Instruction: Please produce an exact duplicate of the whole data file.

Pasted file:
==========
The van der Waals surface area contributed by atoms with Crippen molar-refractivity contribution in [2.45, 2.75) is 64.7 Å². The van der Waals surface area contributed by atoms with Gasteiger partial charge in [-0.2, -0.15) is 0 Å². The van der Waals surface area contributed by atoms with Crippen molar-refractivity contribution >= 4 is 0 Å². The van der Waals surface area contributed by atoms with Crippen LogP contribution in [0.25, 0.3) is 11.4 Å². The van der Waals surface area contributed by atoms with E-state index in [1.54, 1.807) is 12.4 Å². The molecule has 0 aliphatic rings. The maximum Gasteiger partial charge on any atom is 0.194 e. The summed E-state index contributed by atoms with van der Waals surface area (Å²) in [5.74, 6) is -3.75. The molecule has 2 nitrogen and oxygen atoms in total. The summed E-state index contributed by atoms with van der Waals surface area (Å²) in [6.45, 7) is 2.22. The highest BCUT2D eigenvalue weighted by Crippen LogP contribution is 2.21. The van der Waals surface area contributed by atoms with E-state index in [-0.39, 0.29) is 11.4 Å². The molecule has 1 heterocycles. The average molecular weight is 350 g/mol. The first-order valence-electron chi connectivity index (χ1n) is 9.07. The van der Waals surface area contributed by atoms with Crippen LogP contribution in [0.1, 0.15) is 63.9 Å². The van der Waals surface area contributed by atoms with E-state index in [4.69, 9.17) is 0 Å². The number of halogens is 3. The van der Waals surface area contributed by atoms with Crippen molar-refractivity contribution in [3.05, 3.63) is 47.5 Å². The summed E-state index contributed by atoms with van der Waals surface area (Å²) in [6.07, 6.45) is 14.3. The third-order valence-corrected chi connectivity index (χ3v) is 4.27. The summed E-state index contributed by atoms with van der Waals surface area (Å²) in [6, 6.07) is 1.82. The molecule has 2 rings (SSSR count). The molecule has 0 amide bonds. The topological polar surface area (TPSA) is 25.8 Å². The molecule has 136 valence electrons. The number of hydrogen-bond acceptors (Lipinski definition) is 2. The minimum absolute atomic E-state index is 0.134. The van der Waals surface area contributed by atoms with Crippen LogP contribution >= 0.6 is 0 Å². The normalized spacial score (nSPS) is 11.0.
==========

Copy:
The van der Waals surface area contributed by atoms with Crippen molar-refractivity contribution in [2.45, 2.75) is 64.7 Å². The van der Waals surface area contributed by atoms with Gasteiger partial charge in [-0.2, -0.15) is 0 Å². The van der Waals surface area contributed by atoms with Crippen molar-refractivity contribution >= 4 is 0 Å². The van der Waals surface area contributed by atoms with Crippen LogP contribution in [0.25, 0.3) is 11.4 Å². The van der Waals surface area contributed by atoms with E-state index in [1.54, 1.807) is 12.4 Å². The molecule has 0 aliphatic rings. The maximum Gasteiger partial charge on any atom is 0.194 e. The summed E-state index contributed by atoms with van der Waals surface area (Å²) in [5.74, 6) is -3.75. The molecule has 2 nitrogen and oxygen atoms in total. The summed E-state index contributed by atoms with van der Waals surface area (Å²) in [6.45, 7) is 2.22. The highest BCUT2D eigenvalue weighted by Crippen LogP contribution is 2.21. The van der Waals surface area contributed by atoms with E-state index in [-0.39, 0.29) is 11.4 Å². The molecule has 1 heterocycles. The average molecular weight is 350 g/mol. The first-order valence-electron chi connectivity index (χ1n) is 9.07. The van der Waals surface area contributed by atoms with Crippen LogP contribution in [0.1, 0.15) is 63.9 Å². The van der Waals surface area contributed by atoms with E-state index in [4.69, 9.17) is 0 Å². The number of halogens is 3. The van der Waals surface area contributed by atoms with Crippen molar-refractivity contribution in [3.05, 3.63) is 47.5 Å². The summed E-state index contributed by atoms with van der Waals surface area (Å²) in [6.07, 6.45) is 14.3. The third-order valence-corrected chi connectivity index (χ3v) is 4.27. The summed E-state index contributed by atoms with van der Waals surface area (Å²) in [6, 6.07) is 1.82. The molecule has 2 rings (SSSR count). The molecule has 0 amide bonds. The topological polar surface area (TPSA) is 25.8 Å². The molecule has 136 valence electrons. The number of hydrogen-bond acceptors (Lipinski definition) is 2. The minimum absolute atomic E-state index is 0.134. The van der Waals surface area contributed by atoms with Crippen LogP contribution >= 0.6 is 0 Å². The normalized spacial score (nSPS) is 11.0.